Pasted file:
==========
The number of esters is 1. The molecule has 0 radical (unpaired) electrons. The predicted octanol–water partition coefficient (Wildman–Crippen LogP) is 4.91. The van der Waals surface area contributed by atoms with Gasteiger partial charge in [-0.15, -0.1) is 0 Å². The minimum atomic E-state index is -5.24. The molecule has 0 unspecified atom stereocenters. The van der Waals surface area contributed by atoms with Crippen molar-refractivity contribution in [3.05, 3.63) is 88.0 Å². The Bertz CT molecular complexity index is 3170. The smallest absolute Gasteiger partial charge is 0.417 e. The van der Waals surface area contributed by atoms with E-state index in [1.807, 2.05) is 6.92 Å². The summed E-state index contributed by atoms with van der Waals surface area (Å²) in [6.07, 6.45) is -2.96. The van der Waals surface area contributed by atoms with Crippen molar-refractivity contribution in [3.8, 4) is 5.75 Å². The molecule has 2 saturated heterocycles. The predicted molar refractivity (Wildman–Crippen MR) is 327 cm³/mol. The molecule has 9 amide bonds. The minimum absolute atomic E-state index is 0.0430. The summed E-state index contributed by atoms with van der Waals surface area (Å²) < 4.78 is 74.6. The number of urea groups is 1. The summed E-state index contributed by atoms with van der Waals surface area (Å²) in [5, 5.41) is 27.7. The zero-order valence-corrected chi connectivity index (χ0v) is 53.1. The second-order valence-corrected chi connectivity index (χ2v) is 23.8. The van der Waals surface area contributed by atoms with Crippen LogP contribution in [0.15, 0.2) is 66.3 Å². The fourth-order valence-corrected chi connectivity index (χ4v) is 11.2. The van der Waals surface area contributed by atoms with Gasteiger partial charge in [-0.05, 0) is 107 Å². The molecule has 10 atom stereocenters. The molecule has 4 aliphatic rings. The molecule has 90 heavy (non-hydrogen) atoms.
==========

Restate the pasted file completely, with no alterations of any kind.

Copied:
The number of esters is 1. The molecule has 0 radical (unpaired) electrons. The predicted octanol–water partition coefficient (Wildman–Crippen LogP) is 4.91. The van der Waals surface area contributed by atoms with Gasteiger partial charge in [-0.15, -0.1) is 0 Å². The minimum atomic E-state index is -5.24. The molecule has 0 unspecified atom stereocenters. The van der Waals surface area contributed by atoms with Crippen molar-refractivity contribution in [3.05, 3.63) is 88.0 Å². The Bertz CT molecular complexity index is 3170. The smallest absolute Gasteiger partial charge is 0.417 e. The van der Waals surface area contributed by atoms with E-state index in [1.807, 2.05) is 6.92 Å². The summed E-state index contributed by atoms with van der Waals surface area (Å²) in [6.07, 6.45) is -2.96. The van der Waals surface area contributed by atoms with Crippen molar-refractivity contribution in [3.8, 4) is 5.75 Å². The molecule has 2 saturated heterocycles. The predicted molar refractivity (Wildman–Crippen MR) is 327 cm³/mol. The molecule has 9 amide bonds. The minimum absolute atomic E-state index is 0.0430. The summed E-state index contributed by atoms with van der Waals surface area (Å²) < 4.78 is 74.6. The number of urea groups is 1. The summed E-state index contributed by atoms with van der Waals surface area (Å²) in [5, 5.41) is 27.7. The zero-order valence-corrected chi connectivity index (χ0v) is 53.1. The second-order valence-corrected chi connectivity index (χ2v) is 23.8. The van der Waals surface area contributed by atoms with Crippen LogP contribution in [0.15, 0.2) is 66.3 Å². The fourth-order valence-corrected chi connectivity index (χ4v) is 11.2. The van der Waals surface area contributed by atoms with Gasteiger partial charge in [-0.05, 0) is 107 Å². The molecule has 10 atom stereocenters. The molecule has 4 aliphatic rings. The molecule has 90 heavy (non-hydrogen) atoms.